Derica Parathundil: Improving Interventions for those Deaf or Hard of Hearing

My name is Derica Parathundil and I am going to be starting my fourth and final year at Florida State University in Fall 2021. I am in the Communication Sciences and Disorders major; that mouthful translates to the study of hearing, speech, swallowing, and balance disorders. A little about me beyond my transcript is that in my free time, you can find me kayaking at the Rez, playing computer or board games, at an ASLC (Askew Student Life Center) or CDU (Club Down Under) event, or at Special Olympics practice.

Volunteering with the Special Olympics

For my project, I am looking at communication in D/deaf or Hard-of-Hearing (D/HH)
children and its relation to use of sign and specific communication promoting strategies in an intervention program done prior to enrolling in school. D/HH children take part in early intervention so the family and child learn strategies to promote communication and alleviate delays upon entering school. I plan on exploring this area by analyzing videos of these intervention sessions that took place in the children’s home and coding the video. To provide some background on the topic, an issue that negatively affects D/HH children’s language development is the insufficient quality and quantity of accessible language input. While there are amplification methods available, it is difficult, if not impossible, to confirm the quality of the audio and speech input as the children are learning to recognize sounds and develop language at the same time. To circumvent the issue, some have suggested incorporating sign language in a child’s early intervention; however, there is not yet conclusive evidence that this has an effect, negative or positive, on a child’s language development.

The effects of using sign in early intervention is a complicated issue since there are so
many factors that vary between D/HH children and families including but not limited to type and degree of hearing loss, age of onset, existence of other disabilities, family familiarity with hearing loss, and age of enrollment in early intervention. Of concern for this project is that a majority of D/HH children are born into families that are hearing. This means if a family chooses to include sign in their child’s life, they will be learning sign language at the same time that they are teaching it to their child.

Individual factors in the life of a DHH child. Image source: https://successforkidswithhearingloss.com/for-professionals/impactof-hearing-loss-child/
A sample of what home-based interventions looks like.

A previous study included children in at-home early intervention programs with videos taken of their home sessions; however, the focus was on the interventionists. For this project, the same set of videos will be used, but only those where the child was D/deaf or Hard-of-Hearing. 2-3 minute long snippets of each session with meaningful interaction between the child, caregiver, and interventionist are going to be coded for instances of specific communication strategies (in the case of the adults), communication acts (in the case of the child), or modes of communication. This should help provide insight to three questions:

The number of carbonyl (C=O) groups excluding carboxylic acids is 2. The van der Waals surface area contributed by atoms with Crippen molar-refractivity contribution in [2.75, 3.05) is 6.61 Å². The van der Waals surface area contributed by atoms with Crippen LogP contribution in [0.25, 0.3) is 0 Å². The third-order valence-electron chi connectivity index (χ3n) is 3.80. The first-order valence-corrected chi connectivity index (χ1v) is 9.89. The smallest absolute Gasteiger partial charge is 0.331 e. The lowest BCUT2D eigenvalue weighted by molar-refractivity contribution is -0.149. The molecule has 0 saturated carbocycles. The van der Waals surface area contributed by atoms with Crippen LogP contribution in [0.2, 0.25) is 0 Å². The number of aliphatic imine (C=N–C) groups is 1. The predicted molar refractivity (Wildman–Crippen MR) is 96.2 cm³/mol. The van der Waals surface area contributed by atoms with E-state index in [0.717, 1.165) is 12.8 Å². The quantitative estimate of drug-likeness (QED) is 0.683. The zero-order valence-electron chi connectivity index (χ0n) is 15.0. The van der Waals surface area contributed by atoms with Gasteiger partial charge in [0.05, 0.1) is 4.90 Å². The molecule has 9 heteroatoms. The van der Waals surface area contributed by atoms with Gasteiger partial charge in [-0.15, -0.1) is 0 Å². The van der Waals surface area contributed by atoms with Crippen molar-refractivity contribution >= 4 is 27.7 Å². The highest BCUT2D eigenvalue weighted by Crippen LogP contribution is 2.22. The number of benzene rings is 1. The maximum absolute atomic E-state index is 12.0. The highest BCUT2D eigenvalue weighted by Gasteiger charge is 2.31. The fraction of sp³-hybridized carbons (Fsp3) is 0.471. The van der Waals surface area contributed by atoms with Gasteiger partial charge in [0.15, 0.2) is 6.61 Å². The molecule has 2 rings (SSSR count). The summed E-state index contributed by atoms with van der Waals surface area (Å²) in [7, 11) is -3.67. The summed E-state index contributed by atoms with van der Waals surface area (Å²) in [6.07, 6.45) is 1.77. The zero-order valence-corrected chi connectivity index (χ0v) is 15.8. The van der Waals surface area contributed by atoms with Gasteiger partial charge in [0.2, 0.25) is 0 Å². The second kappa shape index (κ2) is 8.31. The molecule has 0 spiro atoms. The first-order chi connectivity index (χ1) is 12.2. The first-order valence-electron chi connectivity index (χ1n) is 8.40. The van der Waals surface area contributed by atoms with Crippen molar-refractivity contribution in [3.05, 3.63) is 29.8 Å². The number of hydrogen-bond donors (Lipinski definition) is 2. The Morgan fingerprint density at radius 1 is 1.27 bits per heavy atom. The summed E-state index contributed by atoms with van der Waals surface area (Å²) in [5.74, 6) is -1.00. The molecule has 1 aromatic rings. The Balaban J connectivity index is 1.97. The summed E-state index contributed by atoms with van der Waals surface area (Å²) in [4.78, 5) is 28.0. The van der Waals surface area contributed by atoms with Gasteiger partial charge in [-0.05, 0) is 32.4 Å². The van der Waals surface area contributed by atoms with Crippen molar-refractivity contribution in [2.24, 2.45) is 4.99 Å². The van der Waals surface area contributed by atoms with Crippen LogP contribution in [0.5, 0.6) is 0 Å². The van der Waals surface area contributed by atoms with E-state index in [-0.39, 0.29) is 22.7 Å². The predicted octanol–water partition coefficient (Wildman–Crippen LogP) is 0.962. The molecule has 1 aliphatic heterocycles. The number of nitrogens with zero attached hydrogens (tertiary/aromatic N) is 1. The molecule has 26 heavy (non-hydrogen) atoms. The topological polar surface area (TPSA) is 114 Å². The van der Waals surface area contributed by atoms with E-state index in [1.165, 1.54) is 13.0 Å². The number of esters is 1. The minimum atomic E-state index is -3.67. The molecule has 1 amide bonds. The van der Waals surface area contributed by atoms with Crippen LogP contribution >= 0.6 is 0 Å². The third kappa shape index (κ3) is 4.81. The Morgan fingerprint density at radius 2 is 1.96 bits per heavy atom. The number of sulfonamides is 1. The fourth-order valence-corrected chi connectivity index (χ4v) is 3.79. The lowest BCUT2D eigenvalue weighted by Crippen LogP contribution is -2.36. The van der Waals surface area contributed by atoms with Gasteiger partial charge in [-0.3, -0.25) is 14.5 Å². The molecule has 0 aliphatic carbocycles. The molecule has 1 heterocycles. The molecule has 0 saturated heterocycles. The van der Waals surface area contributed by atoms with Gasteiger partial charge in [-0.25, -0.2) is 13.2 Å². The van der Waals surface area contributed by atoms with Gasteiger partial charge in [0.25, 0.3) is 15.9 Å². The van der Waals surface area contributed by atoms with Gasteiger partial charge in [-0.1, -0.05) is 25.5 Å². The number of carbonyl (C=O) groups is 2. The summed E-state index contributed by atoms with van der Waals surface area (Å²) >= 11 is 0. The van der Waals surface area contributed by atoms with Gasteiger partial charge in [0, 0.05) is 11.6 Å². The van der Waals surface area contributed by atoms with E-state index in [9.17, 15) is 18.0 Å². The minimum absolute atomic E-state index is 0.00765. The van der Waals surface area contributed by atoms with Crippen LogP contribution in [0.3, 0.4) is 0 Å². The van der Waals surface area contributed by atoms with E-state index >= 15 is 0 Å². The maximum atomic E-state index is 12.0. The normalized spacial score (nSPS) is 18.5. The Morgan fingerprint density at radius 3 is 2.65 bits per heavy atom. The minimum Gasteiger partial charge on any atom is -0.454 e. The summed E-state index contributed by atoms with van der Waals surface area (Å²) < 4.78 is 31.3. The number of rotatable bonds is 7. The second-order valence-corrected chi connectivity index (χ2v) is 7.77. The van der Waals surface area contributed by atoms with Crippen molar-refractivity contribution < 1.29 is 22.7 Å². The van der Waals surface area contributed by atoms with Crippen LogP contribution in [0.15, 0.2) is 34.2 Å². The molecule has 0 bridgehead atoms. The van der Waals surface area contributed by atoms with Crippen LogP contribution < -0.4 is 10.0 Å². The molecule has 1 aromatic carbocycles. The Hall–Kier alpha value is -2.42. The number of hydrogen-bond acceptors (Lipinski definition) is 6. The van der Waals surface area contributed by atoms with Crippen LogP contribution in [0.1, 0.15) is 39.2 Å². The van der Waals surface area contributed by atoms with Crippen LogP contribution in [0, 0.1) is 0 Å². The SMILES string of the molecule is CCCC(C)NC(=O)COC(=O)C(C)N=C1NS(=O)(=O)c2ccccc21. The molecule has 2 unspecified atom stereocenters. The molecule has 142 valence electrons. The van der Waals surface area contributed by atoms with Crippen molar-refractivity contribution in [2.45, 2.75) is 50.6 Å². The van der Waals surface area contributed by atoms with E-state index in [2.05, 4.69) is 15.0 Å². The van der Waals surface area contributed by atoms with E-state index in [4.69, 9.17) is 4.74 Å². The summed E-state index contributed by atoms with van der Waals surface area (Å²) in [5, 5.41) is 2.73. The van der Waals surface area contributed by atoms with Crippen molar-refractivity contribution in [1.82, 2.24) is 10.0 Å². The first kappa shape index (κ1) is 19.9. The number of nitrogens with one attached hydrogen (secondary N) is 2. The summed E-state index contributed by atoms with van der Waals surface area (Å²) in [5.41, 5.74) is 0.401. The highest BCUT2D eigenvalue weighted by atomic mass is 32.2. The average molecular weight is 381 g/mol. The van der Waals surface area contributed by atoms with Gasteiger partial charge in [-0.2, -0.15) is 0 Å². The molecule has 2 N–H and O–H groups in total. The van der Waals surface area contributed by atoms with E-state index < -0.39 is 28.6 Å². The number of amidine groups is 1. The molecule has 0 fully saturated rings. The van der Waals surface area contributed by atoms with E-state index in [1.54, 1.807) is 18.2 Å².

1. Is there a relationship between caregivers’ use of specific strategies on a child’s
    communication acts during home-based early intervention in D/HH children?
  2. What are the trends in caregivers’ use of sign within sessions during home-based early intervention?
  3. Is there a relationship between proportion of sign versus oral communication used by
    adults on a child’s communication within early intervention sessions?
Preliminary codes of adult communication strategies. The modification section specifies whether the communication strategy was just verbal or if it involved verbal communication with sign.

For the summer, my first step is to sort out what videos will be coded as well as what videos can be used for practice and rely. Once a collection is made, I need to practice applying the code to some clips to determine if tweaks must be made. Once the coding scheme has been tested and is ready to be applied, myself and one other coder with prior exposure to American Sign Language (ASL) will code through videos not part of the study to establish reliability to at least 80% for each caregiver, interventionist, and child codes. After the rely phase, the videos to be used for the study will be coded by both coders. From here the data will be exported and rearranged to a suitable format for each of the research questions posed.

After graduating from FSU, I’m planning to attend audiology school to receive my Au.D. I’m hoping to attend a school that has a focus on early intervention and/or the viability of the inclusion of sign in a D/HH child’s language development. This project has already helped me with solidifying my passion for the topic of language development in D/HH children; however, I feel it will also help me and the graduate schools I apply to determine whether I am a right fit.

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